Friday

30th Jul 2021

Opinion

The European Court of Justice vs German Constitutional Court

  • Germany's most senior court, the Constitutional Court in Karlsruhe. The initiative of the European Commission to start infringement proceedings against Germany is an existential matter of survival (Photo: German Constitutional Court)

The decision of the European Commission to start infringement proceedings against the EU's largest member state, Germany, is politically sensitive.

From the personal perspective, the decision pitches German EU Commission president Ursula von der Leyen against her former boss and mentor, Germann chancellor Angela Merkel. This is the more remarkable since the dispute is not between von der Leyen and Merkel, but between the German Constitutional Court (Bundesverfassungsgericht, BVG) and the EU Court of Justice (ECJ).

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The courts are at loggerheads about the question as to who has the last say in matters relating to European law, Karlsruhe or Luxembourg?

At first glance, the initiative to take Germany to court may seem to fit in the larger pattern of increasing activities of the commission as guardian of the treaties.

Seasoned commentators tend to compare the EU with a class of naughty schoolchildren. Others portray them as a bunch of frogs eager to jump from the wheelbarrow. They argue that the commission is right to set an example, even if it does not disagree with Germany, but rather with the independent top German court.

Should the commission allow Germany to do as it pleases, other countries may follow suit.

Depicting the commission as a prim schoolmarm, however, misses the mark and reveals only the tip of the iceberg. The stakes are much higher.

Seen from the constitutional perspective, the decision of the commission signals the next round in the epic 'war of the judges' between the highest administrative court of the EU's largest member state, and its own Court of Justice.

From this angle, the dispute is essentially about the nature of the EU. This conflict has been brewing ever since the foundation of the Union by virtue of the 1992 Maastricht Treaty and has reached boiling point with the verdict of the BVG of 5 May 2020.

The line of thought developed by the German Constitutional Court may be summarised as follows. In its 'Maastricht-Urteil' of 1993 the BVG characterised the EU as a compound of states ["Staatenverbund"] and argued that the citizens of the EU are not 'real' citizens.

This decision was exacerbated by the 2009 verdict on the Lisbon Treaty, in which the BVG concluded that the European Parliament is merely a 'supplementary structure' or a fake parliament.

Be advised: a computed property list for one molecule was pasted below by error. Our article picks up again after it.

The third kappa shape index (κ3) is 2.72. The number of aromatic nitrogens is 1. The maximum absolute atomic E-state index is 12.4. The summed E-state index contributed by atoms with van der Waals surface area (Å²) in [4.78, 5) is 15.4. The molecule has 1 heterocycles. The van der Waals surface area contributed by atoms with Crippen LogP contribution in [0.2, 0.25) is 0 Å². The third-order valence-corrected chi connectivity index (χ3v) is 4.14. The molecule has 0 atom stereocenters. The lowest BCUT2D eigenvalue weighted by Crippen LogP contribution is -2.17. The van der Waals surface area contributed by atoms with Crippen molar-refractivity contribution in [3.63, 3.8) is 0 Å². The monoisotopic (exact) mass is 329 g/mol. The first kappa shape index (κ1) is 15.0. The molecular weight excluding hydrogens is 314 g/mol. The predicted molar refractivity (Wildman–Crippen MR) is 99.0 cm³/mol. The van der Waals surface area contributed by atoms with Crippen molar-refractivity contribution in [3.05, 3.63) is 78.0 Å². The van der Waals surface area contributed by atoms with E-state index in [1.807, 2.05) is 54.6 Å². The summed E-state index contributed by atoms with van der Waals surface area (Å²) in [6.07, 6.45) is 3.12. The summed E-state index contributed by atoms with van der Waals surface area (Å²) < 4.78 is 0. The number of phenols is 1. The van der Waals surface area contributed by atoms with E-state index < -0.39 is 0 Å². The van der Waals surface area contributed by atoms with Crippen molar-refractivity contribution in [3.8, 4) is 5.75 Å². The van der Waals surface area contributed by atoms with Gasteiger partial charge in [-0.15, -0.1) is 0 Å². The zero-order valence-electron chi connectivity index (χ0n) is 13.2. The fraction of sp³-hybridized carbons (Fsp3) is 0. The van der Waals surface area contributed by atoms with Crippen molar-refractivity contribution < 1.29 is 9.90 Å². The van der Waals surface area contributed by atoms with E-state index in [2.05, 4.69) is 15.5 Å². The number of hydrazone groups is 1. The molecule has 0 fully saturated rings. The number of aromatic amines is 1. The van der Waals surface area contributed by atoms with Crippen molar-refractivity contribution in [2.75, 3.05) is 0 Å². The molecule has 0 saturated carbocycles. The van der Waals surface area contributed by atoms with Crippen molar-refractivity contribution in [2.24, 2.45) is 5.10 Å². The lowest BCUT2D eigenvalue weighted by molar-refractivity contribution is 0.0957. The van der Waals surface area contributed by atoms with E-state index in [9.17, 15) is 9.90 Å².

The BVG rounded this line of reasoning of by challenging the authority of the ECJ. It held in no uncertain terms that the EU Court has not the last say in matters pertaining to EU law and that Karlsruhe prevails over Luxembourg.

Death of the Westphalian system?

Applying the same treaties, the ECJ has established over the years that 1) EU law takes precedence over national laws and regulations, that 2) EU citizenship is the primary status of the nationals of the member states and that 3) the EU has an autonomous democracy.

As both the judges of the BVG and those of the ECJ are professionally-educated lawyers, the question arises how this clash of opinions can be explained. Same treaties, diametrically opposed outcomes.

The most likely reason is that the lawyers concerned are entering the court room with different sets of presuppositions. Analysis of the verdicts, given by the BVG, reveals that their findings are informed by the traditional paradigm of international relations, known as the Westphalian system.

It contains a code of conduct for the relations between states, which dates back to the 17th century and which underlies the functioning of the United Nations.

This approach is based on the principles that states are sovereign, that they treat each other on equal footing and that they refrain from interfering in each other's internal affairs. The word sovereignty is derived from the Latin term 'summa potestas' and implies that states do not have to recognise higher authorities like popes or emperors.

Violation of the principle of non-interference may constitute a reason for war.

The consequences of this approach are that the concepts of democracy and the rule of law can only flourish within the borders of sovereign states.

It follows that organisations of states cannot function on a democratic footing. In line with this approach, organisations of states in other parts of the world such as the African Union or ASEAN do not have citizens and have no democratic aspirations.

So, the German Constitutional Court finds that EU citizens are no 'real' citizens, that the European Parliament is not a 'real' parliament and that the ECJ can never be a 'real' court of last resort.

The ultimate consequence of this 'Westphalian' approach is that the EU cannot exist.

The initiative of the European Commission to start infringement proceedings against Germany is therefore not a routine decision to maintain order in an unruly class, but rather forms an existential matter of survival.

Legal Europe is holding its breath.

Disclaimer

The views expressed in this opinion piece are the author's, not those of EUobserver.

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